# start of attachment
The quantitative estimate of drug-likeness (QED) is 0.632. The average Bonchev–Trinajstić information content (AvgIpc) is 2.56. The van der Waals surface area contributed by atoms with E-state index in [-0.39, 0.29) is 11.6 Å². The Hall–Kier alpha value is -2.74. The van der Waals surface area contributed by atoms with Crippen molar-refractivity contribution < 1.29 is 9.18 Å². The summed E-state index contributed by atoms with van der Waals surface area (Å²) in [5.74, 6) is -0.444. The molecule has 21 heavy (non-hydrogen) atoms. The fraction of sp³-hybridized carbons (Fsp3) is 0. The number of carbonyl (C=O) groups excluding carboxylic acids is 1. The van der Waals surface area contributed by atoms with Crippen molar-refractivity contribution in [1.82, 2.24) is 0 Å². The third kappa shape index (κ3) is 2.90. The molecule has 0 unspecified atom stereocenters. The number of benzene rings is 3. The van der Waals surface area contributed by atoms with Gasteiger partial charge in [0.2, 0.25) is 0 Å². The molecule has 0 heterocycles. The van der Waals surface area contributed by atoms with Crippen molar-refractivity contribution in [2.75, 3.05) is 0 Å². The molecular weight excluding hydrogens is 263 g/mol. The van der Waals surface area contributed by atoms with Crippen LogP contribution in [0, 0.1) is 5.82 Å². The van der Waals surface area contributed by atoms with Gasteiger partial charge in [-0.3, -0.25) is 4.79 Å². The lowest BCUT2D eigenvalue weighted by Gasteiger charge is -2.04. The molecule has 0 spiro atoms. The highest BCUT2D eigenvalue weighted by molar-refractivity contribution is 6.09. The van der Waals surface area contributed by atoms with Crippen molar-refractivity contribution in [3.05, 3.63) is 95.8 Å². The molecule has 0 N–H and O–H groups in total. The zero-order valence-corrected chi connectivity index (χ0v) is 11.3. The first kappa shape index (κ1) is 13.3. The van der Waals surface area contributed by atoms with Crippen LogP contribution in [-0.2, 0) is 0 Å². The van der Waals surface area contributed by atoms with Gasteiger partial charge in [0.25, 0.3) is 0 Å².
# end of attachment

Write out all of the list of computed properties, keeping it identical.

The quantitative estimate of drug-likeness (QED) is 0.632. The average Bonchev–Trinajstić information content (AvgIpc) is 2.56. The van der Waals surface area contributed by atoms with E-state index in [-0.39, 0.29) is 11.6 Å². The Hall–Kier alpha value is -2.74. The van der Waals surface area contributed by atoms with Crippen molar-refractivity contribution < 1.29 is 9.18 Å². The summed E-state index contributed by atoms with van der Waals surface area (Å²) in [5.74, 6) is -0.444. The molecule has 21 heavy (non-hydrogen) atoms. The fraction of sp³-hybridized carbons (Fsp3) is 0. The number of carbonyl (C=O) groups excluding carboxylic acids is 1. The van der Waals surface area contributed by atoms with Crippen molar-refractivity contribution in [1.82, 2.24) is 0 Å². The third kappa shape index (κ3) is 2.90. The molecule has 0 unspecified atom stereocenters. The number of benzene rings is 3. The van der Waals surface area contributed by atoms with Gasteiger partial charge in [0.2, 0.25) is 0 Å². The molecule has 0 heterocycles. The van der Waals surface area contributed by atoms with Crippen molar-refractivity contribution in [2.75, 3.05) is 0 Å². The molecular weight excluding hydrogens is 263 g/mol. The van der Waals surface area contributed by atoms with Crippen LogP contribution in [0, 0.1) is 5.82 Å². The van der Waals surface area contributed by atoms with Gasteiger partial charge in [-0.3, -0.25) is 4.79 Å². The lowest BCUT2D eigenvalue weighted by Gasteiger charge is -2.04. The molecule has 0 spiro atoms. The highest BCUT2D eigenvalue weighted by molar-refractivity contribution is 6.09. The van der Waals surface area contributed by atoms with Crippen molar-refractivity contribution in [3.05, 3.63) is 95.8 Å². The molecule has 0 N–H and O–H groups in total. The zero-order valence-corrected chi connectivity index (χ0v) is 11.3. The first kappa shape index (κ1) is 13.3. The van der Waals surface area contributed by atoms with Crippen LogP contribution in [-0.2, 0) is 0 Å². The van der Waals surface area contributed by atoms with Gasteiger partial charge in [0.25, 0.3) is 0 Å².